Our attention is centered upon Ezekiel 38. This chapter, which is often linked with Daniel 11, has been a particular focus for Bible students in all ages. And no wonder, for it is one of the most dramatic chapters in the Bible. It portrays God’s people of Israel gathered back to their own land in the latter days, and then being attacked by a large confederate army led by Gog of the land of Magog. The main invading force comes from the north. The AV says they come from “the north parts”, but more recent translations render this as “far north” or “the recesses of the north” or “uttermost parts of the north”.
Over the last 400 years, as printed Bibles became more readily available in many languages, there has been enormous speculation as to the identity of Gog, and the nations he would lead into this conflict, and the other nations that would be aligned with him. The level of Bible interest was perhaps at its highest in the western world in the 18th and 19th centuries; this coincided with the time of the powerful czars that ruled Russia from the time of Peter the Great, who came to power in 1689. From then on Russia was a country to be reckoned with. It is natural that Bible scholars of the period should consider Russia as a prime candidate for the “King of the North.” Historical and Scriptural evidence was adduced and a lively debate followed. Bible commentaries in the 19th century reflect this debate and the differing conclusions.
The aim of this article is to revisit this debate. We are particularly interested in the evidence on which the conclusions were based. It may also be that there is clearer evidence today, at least historically, than early brethren had available to them. They were understandably very keen to arrive at a conclusion about such a key chapter on prophecy, especially since they thought it was likely to be fulfilled in their lifetimes. It is natural that, in efforts to reach their conclusions, they would have assessed and taken into account the most current political situations and policies of the nations, giving very considerable weight to those immediate circumstances. We might not like to admit that this was (and is) done, but rather that the Bible only is the basis for prophetic interpretations; however, the evidence is compelling. In the case of the return of Israel to their homeland, by contrast, the scripture testimony was plenteous and unambiguous, and so, despite the lack of outward signs of such a return, our brethren of 150 years ago were confident in their expectations. But the identification of the King of the North was and is a different matter!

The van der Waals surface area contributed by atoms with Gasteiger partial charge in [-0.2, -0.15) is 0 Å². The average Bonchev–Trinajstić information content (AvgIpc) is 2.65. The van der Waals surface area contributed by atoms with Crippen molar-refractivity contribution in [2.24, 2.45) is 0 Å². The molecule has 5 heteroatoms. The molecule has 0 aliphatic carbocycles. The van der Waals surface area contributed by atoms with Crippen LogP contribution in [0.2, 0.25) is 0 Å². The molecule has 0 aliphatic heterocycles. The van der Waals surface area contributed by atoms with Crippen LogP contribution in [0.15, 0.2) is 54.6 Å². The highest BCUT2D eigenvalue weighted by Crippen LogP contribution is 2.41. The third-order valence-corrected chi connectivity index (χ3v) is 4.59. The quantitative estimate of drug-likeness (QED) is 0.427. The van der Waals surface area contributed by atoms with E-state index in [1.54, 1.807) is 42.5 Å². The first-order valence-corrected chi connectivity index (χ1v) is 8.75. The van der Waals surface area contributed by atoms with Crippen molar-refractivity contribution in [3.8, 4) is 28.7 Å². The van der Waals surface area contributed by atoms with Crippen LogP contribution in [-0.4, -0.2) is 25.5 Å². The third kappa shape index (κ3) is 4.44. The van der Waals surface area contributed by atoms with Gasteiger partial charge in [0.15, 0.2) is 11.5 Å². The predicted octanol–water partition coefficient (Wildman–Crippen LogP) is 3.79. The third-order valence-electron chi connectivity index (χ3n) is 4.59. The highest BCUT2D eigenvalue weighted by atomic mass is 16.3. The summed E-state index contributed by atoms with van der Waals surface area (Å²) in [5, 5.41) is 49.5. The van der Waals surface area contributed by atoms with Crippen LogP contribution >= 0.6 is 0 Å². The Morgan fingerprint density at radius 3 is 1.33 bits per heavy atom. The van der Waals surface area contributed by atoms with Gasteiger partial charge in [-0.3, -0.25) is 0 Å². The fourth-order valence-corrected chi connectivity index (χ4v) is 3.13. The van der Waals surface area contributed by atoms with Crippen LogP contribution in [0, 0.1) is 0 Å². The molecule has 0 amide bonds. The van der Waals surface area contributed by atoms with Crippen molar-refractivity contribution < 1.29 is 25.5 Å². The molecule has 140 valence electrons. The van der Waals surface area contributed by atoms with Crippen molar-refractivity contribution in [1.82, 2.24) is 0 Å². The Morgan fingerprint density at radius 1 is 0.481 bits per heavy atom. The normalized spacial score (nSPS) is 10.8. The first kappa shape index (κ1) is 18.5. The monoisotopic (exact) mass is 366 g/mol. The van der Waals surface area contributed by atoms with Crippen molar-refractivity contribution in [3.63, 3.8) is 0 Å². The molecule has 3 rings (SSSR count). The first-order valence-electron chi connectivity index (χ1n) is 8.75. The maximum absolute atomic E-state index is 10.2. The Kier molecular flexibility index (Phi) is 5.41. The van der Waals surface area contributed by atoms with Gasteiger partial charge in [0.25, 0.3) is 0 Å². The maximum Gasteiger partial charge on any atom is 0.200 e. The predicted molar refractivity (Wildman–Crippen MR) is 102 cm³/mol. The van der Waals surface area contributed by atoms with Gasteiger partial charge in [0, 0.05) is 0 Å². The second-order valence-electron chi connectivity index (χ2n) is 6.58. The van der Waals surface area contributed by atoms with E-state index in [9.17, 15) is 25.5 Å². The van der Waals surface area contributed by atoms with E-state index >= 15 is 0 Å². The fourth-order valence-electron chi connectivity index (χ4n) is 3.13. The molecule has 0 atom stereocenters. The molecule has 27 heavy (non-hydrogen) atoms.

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Author: David Caudery
Keywords: Russia, Russians, Soviet Union, Tubal, Tubalsk, Moscow, Gog, Magog, King of the north, Land of Magog, Rosh, Prince of Rosh, Meshech and Tubal, Meshech
Bible reference(s): Genesis 10:2, Daniel 11:6-8, Daniel 11:1, Daniel 11:13, Daniel 11:15, Daniel 11:40, Ezekiel 38, Rev. 20:8
Source: “Russia in the Bible?,” The Agora.
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